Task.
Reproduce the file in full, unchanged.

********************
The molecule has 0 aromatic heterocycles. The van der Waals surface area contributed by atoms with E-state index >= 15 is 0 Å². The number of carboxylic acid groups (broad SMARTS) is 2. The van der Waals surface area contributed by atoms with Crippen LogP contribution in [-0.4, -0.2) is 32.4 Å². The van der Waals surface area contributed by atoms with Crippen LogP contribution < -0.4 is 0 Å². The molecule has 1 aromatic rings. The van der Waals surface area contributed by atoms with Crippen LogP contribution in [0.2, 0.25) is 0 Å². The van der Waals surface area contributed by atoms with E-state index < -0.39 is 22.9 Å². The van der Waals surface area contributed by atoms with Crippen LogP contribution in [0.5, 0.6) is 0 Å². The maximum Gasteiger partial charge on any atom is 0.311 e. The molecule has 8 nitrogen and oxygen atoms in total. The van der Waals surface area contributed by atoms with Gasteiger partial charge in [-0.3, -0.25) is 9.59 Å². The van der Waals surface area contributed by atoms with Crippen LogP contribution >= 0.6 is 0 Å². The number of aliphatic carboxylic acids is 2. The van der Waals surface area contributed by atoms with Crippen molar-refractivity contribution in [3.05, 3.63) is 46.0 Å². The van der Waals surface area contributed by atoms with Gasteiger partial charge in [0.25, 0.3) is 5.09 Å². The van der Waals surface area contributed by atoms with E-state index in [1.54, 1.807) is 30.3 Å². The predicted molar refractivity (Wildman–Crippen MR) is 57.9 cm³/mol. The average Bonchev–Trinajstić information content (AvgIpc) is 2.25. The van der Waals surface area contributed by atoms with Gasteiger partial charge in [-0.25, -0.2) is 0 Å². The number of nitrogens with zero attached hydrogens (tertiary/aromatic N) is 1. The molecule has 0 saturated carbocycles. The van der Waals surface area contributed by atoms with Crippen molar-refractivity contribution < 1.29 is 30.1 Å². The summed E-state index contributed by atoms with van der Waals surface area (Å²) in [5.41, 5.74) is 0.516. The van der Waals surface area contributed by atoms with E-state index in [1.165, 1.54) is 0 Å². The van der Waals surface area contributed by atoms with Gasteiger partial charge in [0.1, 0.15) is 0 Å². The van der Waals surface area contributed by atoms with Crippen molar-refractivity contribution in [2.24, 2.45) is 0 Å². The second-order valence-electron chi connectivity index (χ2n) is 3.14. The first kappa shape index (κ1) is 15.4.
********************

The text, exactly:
The molecule has 0 aromatic heterocycles. The van der Waals surface area contributed by atoms with E-state index >= 15 is 0 Å². The number of carboxylic acid groups (broad SMARTS) is 2. The van der Waals surface area contributed by atoms with Crippen LogP contribution in [-0.4, -0.2) is 32.4 Å². The van der Waals surface area contributed by atoms with Crippen LogP contribution < -0.4 is 0 Å². The molecule has 1 aromatic rings. The van der Waals surface area contributed by atoms with Crippen LogP contribution in [0.2, 0.25) is 0 Å². The van der Waals surface area contributed by atoms with E-state index < -0.39 is 22.9 Å². The van der Waals surface area contributed by atoms with Crippen LogP contribution in [0.5, 0.6) is 0 Å². The maximum Gasteiger partial charge on any atom is 0.311 e. The molecule has 8 nitrogen and oxygen atoms in total. The van der Waals surface area contributed by atoms with Gasteiger partial charge in [-0.3, -0.25) is 9.59 Å². The van der Waals surface area contributed by atoms with Crippen LogP contribution >= 0.6 is 0 Å². The number of aliphatic carboxylic acids is 2. The van der Waals surface area contributed by atoms with Crippen molar-refractivity contribution in [3.05, 3.63) is 46.0 Å². The van der Waals surface area contributed by atoms with Gasteiger partial charge in [0.25, 0.3) is 5.09 Å². The van der Waals surface area contributed by atoms with E-state index in [1.54, 1.807) is 30.3 Å². The predicted molar refractivity (Wildman–Crippen MR) is 57.9 cm³/mol. The average Bonchev–Trinajstić information content (AvgIpc) is 2.25. The van der Waals surface area contributed by atoms with Gasteiger partial charge in [-0.25, -0.2) is 0 Å². The number of nitrogens with zero attached hydrogens (tertiary/aromatic N) is 1. The molecule has 0 saturated carbocycles. The van der Waals surface area contributed by atoms with Crippen molar-refractivity contribution < 1.29 is 30.1 Å². The summed E-state index contributed by atoms with van der Waals surface area (Å²) in [5.41, 5.74) is 0.516. The van der Waals surface area contributed by atoms with E-state index in [1.165, 1.54) is 0 Å². The van der Waals surface area contributed by atoms with Gasteiger partial charge in [0.1, 0.15) is 0 Å². The van der Waals surface area contributed by atoms with Crippen molar-refractivity contribution in [2.24, 2.45) is 0 Å². The second-order valence-electron chi connectivity index (χ2n) is 3.14. The first kappa shape index (κ1) is 15.4.